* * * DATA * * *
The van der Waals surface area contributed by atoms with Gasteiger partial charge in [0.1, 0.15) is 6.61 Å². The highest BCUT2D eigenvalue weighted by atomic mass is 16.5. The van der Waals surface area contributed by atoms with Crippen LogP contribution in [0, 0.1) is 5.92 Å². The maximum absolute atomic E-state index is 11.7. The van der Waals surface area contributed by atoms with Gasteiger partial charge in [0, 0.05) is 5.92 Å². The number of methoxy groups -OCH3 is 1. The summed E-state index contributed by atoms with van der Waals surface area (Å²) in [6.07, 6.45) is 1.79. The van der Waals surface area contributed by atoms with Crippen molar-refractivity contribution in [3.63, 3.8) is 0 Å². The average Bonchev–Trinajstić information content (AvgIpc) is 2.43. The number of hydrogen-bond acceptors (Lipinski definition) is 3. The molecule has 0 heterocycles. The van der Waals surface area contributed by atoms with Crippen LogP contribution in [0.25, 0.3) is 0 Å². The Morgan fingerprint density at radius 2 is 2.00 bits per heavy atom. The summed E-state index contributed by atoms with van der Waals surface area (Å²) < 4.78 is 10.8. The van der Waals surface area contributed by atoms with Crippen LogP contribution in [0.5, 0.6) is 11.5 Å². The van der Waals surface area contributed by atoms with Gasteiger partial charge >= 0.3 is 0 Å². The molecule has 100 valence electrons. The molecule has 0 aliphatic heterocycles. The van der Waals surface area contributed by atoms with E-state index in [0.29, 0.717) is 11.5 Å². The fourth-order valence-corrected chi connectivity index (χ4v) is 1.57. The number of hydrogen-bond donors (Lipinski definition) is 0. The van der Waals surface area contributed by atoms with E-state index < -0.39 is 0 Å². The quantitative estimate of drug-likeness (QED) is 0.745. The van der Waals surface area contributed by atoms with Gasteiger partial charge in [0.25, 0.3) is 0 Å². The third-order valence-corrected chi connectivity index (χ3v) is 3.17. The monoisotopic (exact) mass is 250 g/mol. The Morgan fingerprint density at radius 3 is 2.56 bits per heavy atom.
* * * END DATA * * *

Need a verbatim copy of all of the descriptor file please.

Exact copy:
The van der Waals surface area contributed by atoms with Gasteiger partial charge in [0.1, 0.15) is 6.61 Å². The highest BCUT2D eigenvalue weighted by atomic mass is 16.5. The van der Waals surface area contributed by atoms with Crippen LogP contribution in [0, 0.1) is 5.92 Å². The maximum absolute atomic E-state index is 11.7. The van der Waals surface area contributed by atoms with Gasteiger partial charge in [0, 0.05) is 5.92 Å². The number of methoxy groups -OCH3 is 1. The summed E-state index contributed by atoms with van der Waals surface area (Å²) in [6.07, 6.45) is 1.79. The van der Waals surface area contributed by atoms with Crippen molar-refractivity contribution in [3.63, 3.8) is 0 Å². The average Bonchev–Trinajstić information content (AvgIpc) is 2.43. The number of hydrogen-bond acceptors (Lipinski definition) is 3. The molecule has 0 heterocycles. The van der Waals surface area contributed by atoms with Crippen LogP contribution in [0.25, 0.3) is 0 Å². The Morgan fingerprint density at radius 2 is 2.00 bits per heavy atom. The summed E-state index contributed by atoms with van der Waals surface area (Å²) < 4.78 is 10.8. The van der Waals surface area contributed by atoms with Crippen LogP contribution in [0.5, 0.6) is 11.5 Å². The van der Waals surface area contributed by atoms with Gasteiger partial charge >= 0.3 is 0 Å². The molecule has 100 valence electrons. The molecule has 0 aliphatic heterocycles. The van der Waals surface area contributed by atoms with E-state index in [0.29, 0.717) is 11.5 Å². The fourth-order valence-corrected chi connectivity index (χ4v) is 1.57. The number of hydrogen-bond donors (Lipinski definition) is 0. The van der Waals surface area contributed by atoms with E-state index < -0.39 is 0 Å². The quantitative estimate of drug-likeness (QED) is 0.745. The van der Waals surface area contributed by atoms with Gasteiger partial charge in [0.25, 0.3) is 0 Å². The third-order valence-corrected chi connectivity index (χ3v) is 3.17. The monoisotopic (exact) mass is 250 g/mol. The Morgan fingerprint density at radius 3 is 2.56 bits per heavy atom.